Kill Bill, Volume 2
Directed by Quentin Tarantino
The second installment of Kill Bill is as visually stunning as the first but includes even more of writer/director Quentin Tarantino’s patented dialog. David Carradine is fantastic as Bill – the rest of the cast is also great but since his (long) career has been in the doldrums for a couple of decades, he deserves special mention. This is the funniest and the most beautiful (in the visual sense) film I’ve seen since Volume #1. Tarantino used a different photographic style for each of “chapters” that compose the film. You could turn off the sound and be taken back by the beauty of the images. Likewise, in the scenes with more dialog, you could close your eyes and be blown away by the humor. He doesn’t write dialog that matches any imaginable human being’s speech – it is highly stylized to create these hilariously extreme characters. He makes reference to numerous obscure movies including the some in the Kung Fu genre. These sequences are incredibly funny but not in a satirical way – Tarantino isn’t mocking these old movies. He loves them but he clearly sees them as fun rather than a lot of macho action and posing.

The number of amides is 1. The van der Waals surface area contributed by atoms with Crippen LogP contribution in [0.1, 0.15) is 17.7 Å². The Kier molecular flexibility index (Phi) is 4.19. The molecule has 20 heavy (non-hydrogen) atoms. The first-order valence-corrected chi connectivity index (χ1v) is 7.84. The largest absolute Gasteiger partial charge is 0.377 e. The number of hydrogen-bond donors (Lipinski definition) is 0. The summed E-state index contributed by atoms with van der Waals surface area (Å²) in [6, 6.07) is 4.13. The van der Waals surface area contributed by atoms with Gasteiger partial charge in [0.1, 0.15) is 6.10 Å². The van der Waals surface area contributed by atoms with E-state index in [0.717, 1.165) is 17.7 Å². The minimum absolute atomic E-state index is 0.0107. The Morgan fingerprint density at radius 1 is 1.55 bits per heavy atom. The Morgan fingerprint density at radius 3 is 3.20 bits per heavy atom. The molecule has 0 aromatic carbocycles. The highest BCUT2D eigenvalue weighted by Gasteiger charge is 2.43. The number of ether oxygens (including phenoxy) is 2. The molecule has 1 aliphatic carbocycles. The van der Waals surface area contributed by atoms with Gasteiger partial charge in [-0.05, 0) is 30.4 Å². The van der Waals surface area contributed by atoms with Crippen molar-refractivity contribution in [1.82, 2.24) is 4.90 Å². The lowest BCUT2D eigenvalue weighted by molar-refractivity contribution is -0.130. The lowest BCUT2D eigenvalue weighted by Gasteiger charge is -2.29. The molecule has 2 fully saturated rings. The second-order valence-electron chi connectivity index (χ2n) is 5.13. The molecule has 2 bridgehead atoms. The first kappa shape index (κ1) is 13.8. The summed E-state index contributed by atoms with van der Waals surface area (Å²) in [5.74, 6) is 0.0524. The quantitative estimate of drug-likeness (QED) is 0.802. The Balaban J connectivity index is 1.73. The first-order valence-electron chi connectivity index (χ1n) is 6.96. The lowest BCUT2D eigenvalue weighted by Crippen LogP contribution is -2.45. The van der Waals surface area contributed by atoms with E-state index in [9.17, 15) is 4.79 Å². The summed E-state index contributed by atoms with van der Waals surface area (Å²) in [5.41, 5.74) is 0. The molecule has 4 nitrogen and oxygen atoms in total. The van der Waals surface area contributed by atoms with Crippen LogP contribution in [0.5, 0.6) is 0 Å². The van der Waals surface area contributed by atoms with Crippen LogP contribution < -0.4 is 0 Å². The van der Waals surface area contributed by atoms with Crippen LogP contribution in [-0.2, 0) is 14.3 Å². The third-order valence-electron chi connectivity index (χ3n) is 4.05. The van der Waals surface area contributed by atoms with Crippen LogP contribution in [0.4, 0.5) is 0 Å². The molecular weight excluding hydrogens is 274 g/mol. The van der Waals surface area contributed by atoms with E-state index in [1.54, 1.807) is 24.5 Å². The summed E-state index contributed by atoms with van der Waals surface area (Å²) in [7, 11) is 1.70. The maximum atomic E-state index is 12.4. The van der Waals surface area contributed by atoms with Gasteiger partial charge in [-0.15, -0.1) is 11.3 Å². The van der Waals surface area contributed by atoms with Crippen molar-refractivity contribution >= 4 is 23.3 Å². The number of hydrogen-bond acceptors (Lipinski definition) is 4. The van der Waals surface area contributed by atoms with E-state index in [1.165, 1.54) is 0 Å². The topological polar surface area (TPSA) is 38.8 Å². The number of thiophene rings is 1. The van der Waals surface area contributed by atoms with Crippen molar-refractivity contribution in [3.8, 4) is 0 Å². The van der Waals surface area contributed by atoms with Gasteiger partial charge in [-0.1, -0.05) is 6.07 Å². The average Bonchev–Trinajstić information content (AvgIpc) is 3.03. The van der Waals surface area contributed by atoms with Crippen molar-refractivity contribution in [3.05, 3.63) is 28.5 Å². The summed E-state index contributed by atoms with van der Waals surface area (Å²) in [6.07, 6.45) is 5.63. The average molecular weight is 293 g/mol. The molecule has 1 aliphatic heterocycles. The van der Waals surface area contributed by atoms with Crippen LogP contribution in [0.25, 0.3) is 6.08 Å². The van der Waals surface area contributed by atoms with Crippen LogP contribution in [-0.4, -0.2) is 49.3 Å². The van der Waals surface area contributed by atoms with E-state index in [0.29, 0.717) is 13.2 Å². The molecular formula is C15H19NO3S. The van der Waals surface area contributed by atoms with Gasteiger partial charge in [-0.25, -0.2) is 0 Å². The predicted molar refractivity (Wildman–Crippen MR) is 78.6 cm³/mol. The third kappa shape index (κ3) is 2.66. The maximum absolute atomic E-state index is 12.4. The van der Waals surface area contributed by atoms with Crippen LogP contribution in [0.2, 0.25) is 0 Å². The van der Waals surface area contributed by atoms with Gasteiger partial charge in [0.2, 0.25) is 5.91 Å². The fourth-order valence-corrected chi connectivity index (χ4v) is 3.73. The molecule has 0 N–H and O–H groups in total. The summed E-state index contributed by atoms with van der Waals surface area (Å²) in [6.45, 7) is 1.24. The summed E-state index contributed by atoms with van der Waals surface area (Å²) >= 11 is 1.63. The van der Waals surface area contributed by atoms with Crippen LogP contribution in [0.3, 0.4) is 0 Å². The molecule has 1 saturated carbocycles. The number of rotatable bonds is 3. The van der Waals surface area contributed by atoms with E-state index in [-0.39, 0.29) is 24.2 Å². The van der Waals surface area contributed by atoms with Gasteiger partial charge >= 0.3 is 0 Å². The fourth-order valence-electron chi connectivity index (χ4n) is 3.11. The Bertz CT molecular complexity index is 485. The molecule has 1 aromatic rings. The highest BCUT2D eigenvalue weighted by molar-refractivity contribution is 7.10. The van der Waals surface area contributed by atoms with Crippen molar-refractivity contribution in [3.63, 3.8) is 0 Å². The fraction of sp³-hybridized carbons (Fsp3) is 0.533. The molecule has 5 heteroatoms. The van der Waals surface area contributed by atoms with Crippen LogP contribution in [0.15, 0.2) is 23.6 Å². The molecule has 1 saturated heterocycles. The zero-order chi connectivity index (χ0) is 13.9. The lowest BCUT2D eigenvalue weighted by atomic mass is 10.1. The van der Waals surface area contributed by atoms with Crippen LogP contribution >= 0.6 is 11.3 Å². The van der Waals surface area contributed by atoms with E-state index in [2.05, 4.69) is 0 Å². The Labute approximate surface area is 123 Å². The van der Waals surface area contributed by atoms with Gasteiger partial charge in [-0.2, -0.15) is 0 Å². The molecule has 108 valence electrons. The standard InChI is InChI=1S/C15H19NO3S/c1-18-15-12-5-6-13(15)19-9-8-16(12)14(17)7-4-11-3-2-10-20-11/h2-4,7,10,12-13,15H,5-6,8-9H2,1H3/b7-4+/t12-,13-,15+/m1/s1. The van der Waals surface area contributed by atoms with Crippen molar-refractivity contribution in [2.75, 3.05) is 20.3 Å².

A staple of martial arts movies is the humble but promising student going under the tutelage of harsh master – in this case the Bride goes to a hill in China to meet the outrageous (eyebrows made of six-inch white hair) Pai Mei, played by Gordon Liu. Asian martial arts films (and also, to a lesser extent, American action movies) are blatantly unrealistic – they put lots of flamboyance and flair in fight scenes. Tarantino takes that difference to an extreme – his combatants hang in mid-air for seconds, blood spurts more like a water park fountain than a human body. The highly stylized dialog works to the same kind of effect as the over-the-top fight choreography – it makes clear that these are not real people but comic-book style characters – very funny in a dark, twisted sense.
Please be sure to see Kill Bill Volume 2 in 35mm while it is playing in theatres – these gorgeous images should not be degraded as they must to fit onto a tape or DVD.
Images are copyright Miramax.
For more information about this film including detailed cast and crew credits, check out The Internet Movie Database by clicking here.